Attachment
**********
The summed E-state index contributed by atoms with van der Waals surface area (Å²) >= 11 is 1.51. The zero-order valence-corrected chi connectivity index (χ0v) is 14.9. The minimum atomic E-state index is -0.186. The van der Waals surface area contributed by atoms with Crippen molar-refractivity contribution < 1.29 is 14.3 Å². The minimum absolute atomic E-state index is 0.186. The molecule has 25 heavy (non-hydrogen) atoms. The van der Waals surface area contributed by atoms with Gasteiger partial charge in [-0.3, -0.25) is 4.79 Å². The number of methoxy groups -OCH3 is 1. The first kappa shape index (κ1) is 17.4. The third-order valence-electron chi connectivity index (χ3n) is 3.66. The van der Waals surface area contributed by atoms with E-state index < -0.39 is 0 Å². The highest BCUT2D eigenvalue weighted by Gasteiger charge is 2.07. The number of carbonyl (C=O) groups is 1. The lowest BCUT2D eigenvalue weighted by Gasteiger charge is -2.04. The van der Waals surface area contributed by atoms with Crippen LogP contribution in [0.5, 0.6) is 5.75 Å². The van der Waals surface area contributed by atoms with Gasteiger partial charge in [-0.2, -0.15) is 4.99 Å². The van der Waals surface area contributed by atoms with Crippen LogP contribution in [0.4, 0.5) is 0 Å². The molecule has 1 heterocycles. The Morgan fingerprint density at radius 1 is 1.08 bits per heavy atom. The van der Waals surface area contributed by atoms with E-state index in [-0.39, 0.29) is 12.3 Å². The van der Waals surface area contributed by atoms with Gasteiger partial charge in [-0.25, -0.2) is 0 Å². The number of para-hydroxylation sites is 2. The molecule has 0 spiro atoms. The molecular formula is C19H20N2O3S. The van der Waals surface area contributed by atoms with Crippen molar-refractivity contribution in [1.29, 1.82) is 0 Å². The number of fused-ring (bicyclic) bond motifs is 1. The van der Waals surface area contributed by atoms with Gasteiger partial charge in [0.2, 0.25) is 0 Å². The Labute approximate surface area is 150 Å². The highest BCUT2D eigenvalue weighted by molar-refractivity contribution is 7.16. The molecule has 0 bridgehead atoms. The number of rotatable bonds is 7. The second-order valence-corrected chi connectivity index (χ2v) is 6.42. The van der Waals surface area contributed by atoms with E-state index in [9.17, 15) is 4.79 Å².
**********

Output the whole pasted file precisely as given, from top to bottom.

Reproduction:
The summed E-state index contributed by atoms with van der Waals surface area (Å²) >= 11 is 1.51. The zero-order valence-corrected chi connectivity index (χ0v) is 14.9. The minimum atomic E-state index is -0.186. The van der Waals surface area contributed by atoms with Crippen molar-refractivity contribution < 1.29 is 14.3 Å². The minimum absolute atomic E-state index is 0.186. The molecule has 25 heavy (non-hydrogen) atoms. The van der Waals surface area contributed by atoms with Gasteiger partial charge in [-0.3, -0.25) is 4.79 Å². The number of methoxy groups -OCH3 is 1. The first kappa shape index (κ1) is 17.4. The third-order valence-electron chi connectivity index (χ3n) is 3.66. The van der Waals surface area contributed by atoms with E-state index < -0.39 is 0 Å². The highest BCUT2D eigenvalue weighted by Gasteiger charge is 2.07. The number of carbonyl (C=O) groups is 1. The lowest BCUT2D eigenvalue weighted by Gasteiger charge is -2.04. The van der Waals surface area contributed by atoms with Crippen LogP contribution in [0.5, 0.6) is 5.75 Å². The van der Waals surface area contributed by atoms with Gasteiger partial charge in [-0.2, -0.15) is 4.99 Å². The van der Waals surface area contributed by atoms with Crippen LogP contribution in [0.4, 0.5) is 0 Å². The molecule has 1 heterocycles. The Morgan fingerprint density at radius 1 is 1.08 bits per heavy atom. The van der Waals surface area contributed by atoms with E-state index in [-0.39, 0.29) is 12.3 Å². The van der Waals surface area contributed by atoms with Gasteiger partial charge in [-0.25, -0.2) is 0 Å². The number of para-hydroxylation sites is 2. The molecule has 0 spiro atoms. The molecular formula is C19H20N2O3S. The van der Waals surface area contributed by atoms with Crippen molar-refractivity contribution in [1.29, 1.82) is 0 Å². The number of fused-ring (bicyclic) bond motifs is 1. The van der Waals surface area contributed by atoms with Gasteiger partial charge in [0.2, 0.25) is 0 Å². The Labute approximate surface area is 150 Å². The highest BCUT2D eigenvalue weighted by molar-refractivity contribution is 7.16. The molecule has 0 bridgehead atoms. The number of rotatable bonds is 7. The second-order valence-corrected chi connectivity index (χ2v) is 6.42. The van der Waals surface area contributed by atoms with E-state index in [9.17, 15) is 4.79 Å².